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Intellectual property law protects investors


The rationale for intellectual property law has changed over time. The topic became highly politicised a decade or two ago with rarely unconfused debate.

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Logo copyright blocks copying

A client asked today if he could reproduce logos of big companies without permission onto a brochure which he'd designed to promote his new marketing services business.

His intention was to make the brochure more attractive. He wanted to illustrate results he could deliver and make the brochure a more convincing marketing tool. The brochure promotes his services as a marketer for businesses wanting to build their brand.

It's a simple question. I'll try to keep the answer simple too, and short.

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How to take a business online

"There are certain things we need to get down way before we get to the point of drafting agreements or changing agreements." This is how I ended my video, Prerequisites for Technology & IP Contracts.

Imagine you run a company named Offline Pty Ltd. Its revenue is declining. It wants to spend its savings to launch a parallel business to be named Webco Pty Ltd.

This web business case study illustrates the required preparatory work for taking a business online.

Assume Online Pty Ltd is willing to spend say $20,000 to get a smart website with many trimmings.

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App strategy on four IT platforms

Apple has become a lead innovator in shaping the competitive landscape for mobile devices and apps. This is an outcome of its integrated business strategy, hardware, software and user interface initiatives.

These are evident in the launch of iTunes and iPods in 2001, iPhone in 2007 and the iPad in 2010. Each blind-sided old and new competitors and indeed their industries. Strategy is also evident in Apple’s decision, during R&D on touchscreens, to prioritise going to market first with iPhone over iPad due to seeing a clearer "go to market" strategy, to quote Steve Jobs.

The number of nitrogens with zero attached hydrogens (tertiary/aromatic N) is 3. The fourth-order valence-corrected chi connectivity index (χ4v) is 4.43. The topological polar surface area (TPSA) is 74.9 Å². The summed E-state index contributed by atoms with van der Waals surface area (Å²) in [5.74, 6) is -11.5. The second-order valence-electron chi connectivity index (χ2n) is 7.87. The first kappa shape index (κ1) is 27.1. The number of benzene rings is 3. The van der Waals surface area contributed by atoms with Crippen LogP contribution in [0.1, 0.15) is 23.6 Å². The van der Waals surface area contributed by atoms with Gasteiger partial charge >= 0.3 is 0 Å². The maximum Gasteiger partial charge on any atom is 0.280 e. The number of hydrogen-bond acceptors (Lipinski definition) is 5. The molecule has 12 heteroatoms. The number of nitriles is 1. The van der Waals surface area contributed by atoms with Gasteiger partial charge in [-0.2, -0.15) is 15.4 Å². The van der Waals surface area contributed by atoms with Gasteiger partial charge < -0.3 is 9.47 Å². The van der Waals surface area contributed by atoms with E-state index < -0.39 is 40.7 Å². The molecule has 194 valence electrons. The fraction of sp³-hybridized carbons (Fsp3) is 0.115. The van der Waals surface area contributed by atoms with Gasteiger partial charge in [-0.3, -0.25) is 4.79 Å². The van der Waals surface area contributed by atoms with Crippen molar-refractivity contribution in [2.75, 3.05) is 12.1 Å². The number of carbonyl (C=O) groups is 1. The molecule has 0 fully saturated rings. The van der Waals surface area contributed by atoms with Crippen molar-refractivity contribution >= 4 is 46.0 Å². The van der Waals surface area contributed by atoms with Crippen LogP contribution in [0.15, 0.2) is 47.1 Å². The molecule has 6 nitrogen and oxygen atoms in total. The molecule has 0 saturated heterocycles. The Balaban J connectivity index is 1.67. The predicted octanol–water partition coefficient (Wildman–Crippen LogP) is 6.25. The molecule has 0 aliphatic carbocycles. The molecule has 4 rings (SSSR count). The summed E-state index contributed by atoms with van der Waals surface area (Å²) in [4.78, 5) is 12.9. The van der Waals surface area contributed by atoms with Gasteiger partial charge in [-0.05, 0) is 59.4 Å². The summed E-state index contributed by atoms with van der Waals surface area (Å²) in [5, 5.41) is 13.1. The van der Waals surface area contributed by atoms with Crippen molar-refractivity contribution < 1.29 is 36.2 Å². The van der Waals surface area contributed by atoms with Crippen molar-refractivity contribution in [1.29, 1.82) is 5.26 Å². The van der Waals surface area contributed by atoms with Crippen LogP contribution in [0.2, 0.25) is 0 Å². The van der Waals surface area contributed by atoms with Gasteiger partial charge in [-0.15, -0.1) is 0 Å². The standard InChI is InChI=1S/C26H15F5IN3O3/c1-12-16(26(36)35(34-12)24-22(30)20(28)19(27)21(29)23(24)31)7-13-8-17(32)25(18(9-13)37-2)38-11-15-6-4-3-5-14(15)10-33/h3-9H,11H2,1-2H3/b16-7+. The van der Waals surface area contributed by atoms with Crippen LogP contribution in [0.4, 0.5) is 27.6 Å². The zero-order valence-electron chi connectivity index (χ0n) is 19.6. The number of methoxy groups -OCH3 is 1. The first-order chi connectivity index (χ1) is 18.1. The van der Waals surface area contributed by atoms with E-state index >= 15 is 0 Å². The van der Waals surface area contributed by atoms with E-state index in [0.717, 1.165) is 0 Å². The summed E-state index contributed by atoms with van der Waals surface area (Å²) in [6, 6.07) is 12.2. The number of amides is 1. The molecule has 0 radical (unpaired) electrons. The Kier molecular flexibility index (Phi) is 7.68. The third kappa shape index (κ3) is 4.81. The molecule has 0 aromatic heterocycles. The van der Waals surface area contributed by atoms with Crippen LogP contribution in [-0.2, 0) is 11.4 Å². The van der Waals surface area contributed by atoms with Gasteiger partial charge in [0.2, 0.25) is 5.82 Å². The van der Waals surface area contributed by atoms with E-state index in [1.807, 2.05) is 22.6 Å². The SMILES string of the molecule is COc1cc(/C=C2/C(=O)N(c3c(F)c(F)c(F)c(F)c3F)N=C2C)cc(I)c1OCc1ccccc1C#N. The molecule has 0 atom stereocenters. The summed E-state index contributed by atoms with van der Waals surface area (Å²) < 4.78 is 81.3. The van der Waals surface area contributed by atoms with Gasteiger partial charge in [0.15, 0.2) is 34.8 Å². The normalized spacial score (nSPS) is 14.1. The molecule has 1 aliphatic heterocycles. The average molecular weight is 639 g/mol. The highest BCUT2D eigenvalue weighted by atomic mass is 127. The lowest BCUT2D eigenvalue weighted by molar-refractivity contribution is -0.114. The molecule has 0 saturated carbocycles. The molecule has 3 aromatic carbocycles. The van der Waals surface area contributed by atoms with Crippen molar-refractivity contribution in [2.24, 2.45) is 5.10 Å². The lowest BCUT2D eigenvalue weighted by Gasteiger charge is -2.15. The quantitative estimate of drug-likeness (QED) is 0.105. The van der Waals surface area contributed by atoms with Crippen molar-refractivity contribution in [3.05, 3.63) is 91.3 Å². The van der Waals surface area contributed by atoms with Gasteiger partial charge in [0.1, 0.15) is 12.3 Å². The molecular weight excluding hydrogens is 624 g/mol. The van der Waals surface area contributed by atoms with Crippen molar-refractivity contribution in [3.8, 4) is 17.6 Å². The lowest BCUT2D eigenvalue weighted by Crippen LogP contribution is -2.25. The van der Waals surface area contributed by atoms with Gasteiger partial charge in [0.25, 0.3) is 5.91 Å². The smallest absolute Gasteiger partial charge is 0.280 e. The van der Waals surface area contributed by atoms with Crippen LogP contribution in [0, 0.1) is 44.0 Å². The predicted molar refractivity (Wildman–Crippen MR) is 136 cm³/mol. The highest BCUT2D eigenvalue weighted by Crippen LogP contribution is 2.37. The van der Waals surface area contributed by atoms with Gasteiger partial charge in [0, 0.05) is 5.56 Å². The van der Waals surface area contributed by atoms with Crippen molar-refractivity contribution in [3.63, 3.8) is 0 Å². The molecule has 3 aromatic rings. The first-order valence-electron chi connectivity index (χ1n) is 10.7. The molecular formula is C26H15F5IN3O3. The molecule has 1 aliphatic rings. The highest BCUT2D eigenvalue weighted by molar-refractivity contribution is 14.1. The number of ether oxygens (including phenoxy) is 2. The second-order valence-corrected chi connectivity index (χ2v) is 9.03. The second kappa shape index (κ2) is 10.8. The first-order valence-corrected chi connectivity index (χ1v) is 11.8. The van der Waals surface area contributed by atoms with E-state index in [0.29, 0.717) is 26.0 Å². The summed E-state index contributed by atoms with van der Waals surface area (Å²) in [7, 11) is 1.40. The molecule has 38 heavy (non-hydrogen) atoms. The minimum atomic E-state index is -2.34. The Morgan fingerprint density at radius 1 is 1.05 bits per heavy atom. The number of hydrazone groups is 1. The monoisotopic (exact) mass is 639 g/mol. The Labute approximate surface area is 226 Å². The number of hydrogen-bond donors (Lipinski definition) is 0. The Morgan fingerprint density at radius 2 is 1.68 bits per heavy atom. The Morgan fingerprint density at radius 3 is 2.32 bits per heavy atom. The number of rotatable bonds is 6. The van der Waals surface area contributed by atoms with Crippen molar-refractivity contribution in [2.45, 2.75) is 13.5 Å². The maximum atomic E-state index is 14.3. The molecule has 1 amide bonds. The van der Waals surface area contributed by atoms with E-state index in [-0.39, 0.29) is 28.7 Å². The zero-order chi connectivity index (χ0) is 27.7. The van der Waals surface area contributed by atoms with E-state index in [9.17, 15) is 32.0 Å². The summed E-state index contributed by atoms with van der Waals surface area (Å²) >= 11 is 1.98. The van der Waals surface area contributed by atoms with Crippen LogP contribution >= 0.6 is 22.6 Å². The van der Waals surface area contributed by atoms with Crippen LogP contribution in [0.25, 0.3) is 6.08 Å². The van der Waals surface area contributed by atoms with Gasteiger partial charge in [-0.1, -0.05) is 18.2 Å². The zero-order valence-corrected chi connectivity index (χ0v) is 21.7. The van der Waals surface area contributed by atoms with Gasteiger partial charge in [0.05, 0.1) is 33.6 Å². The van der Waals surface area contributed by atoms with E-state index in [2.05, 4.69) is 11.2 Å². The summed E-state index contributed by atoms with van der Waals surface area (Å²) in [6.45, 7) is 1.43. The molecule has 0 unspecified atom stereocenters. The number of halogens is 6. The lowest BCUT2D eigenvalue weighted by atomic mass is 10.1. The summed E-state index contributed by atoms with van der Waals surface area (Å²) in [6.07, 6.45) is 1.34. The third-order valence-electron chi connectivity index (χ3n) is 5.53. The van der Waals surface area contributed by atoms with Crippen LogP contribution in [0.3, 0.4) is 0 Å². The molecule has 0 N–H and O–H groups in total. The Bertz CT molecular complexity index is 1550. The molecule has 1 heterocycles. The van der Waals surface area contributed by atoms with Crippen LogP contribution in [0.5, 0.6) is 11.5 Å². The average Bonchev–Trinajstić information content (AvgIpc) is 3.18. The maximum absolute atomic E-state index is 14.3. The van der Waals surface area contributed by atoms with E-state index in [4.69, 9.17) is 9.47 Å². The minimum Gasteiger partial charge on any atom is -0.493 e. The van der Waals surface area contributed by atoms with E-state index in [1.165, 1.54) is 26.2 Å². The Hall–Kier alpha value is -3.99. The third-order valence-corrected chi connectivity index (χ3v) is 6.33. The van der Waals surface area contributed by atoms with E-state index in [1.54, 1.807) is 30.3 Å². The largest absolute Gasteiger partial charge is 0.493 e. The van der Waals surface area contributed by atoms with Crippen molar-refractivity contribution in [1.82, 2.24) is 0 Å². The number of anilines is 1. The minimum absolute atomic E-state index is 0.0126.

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Risk management critical in realpolitik and law

I've found as a lawyer that I use historical analysis to understand and advise on proposed client deals and  decisions.

Like business law, history involves gathering evidence principally documentation, putting it into order usually chronological, and letting examination produce results.

In business law this approach helps study proposed business and legal relationships. In history relationships can be between ideas, actors, forces and responses. In business law they involve entities, rights, obligations, and prohibitions. Same, same but different.

I read a lot of law and a lot of history, they inform each other. One of my favourite sources is the Conversations with History series on YouTube from the University of California, Berkley. It has a great format, a scholarly interview for an hour or more usually with a historian who has written a recent book.

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IP increases food and beverage shelf-life


This Mumbrella video on YouTube ( illustrates that the practice of imitating popular supermarket products is rife at Coles. Coles no doubt checks the legality of each of its imitations.

Here's a few suggestions on how manufacturers and product originators can improve their legal protection. Each involves being a futurist in use of intellectual property law. Each involves the principle that it's better to design your IP than IP your design.

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How to protect brands with letters of demand

To prepare a letter of demand to protect a name you have two main tasks. Assume you claim ownership to the name and today discover a competitor using an identical or similar name. It might be for a similar business or for comparable products or services.

Task 1: First, gather facts by listing registrations you have for any relevant trade marks, company names, domain names or business names. You're sure to have some evidence here, maybe even if it is a product name or brand.

Task 2: Next, gather facts by listing your evidence of use of the name or brand in the course of trade. This task is difficult for many businesses.

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In-house standard contract - drafting challenges

Each of the in-house standard contracts we're currently drafting for clients involve thinking about their daily practical use.

One is for an established wealth management consultancy. Another for a supplier of hosted customised software.

Both require us to design and test like an engineer designing a car of the future.

The relatively easy bit is drafting legal wording for compliance with law and making legally effective agreements.

The hard bit is finessing and designing when and how each client will deal with its business tasks. That's the work that minimise the most risks. They are the client's practical tasks of writing business proposals, project plans, scope of work or specifications, and setting price expectations.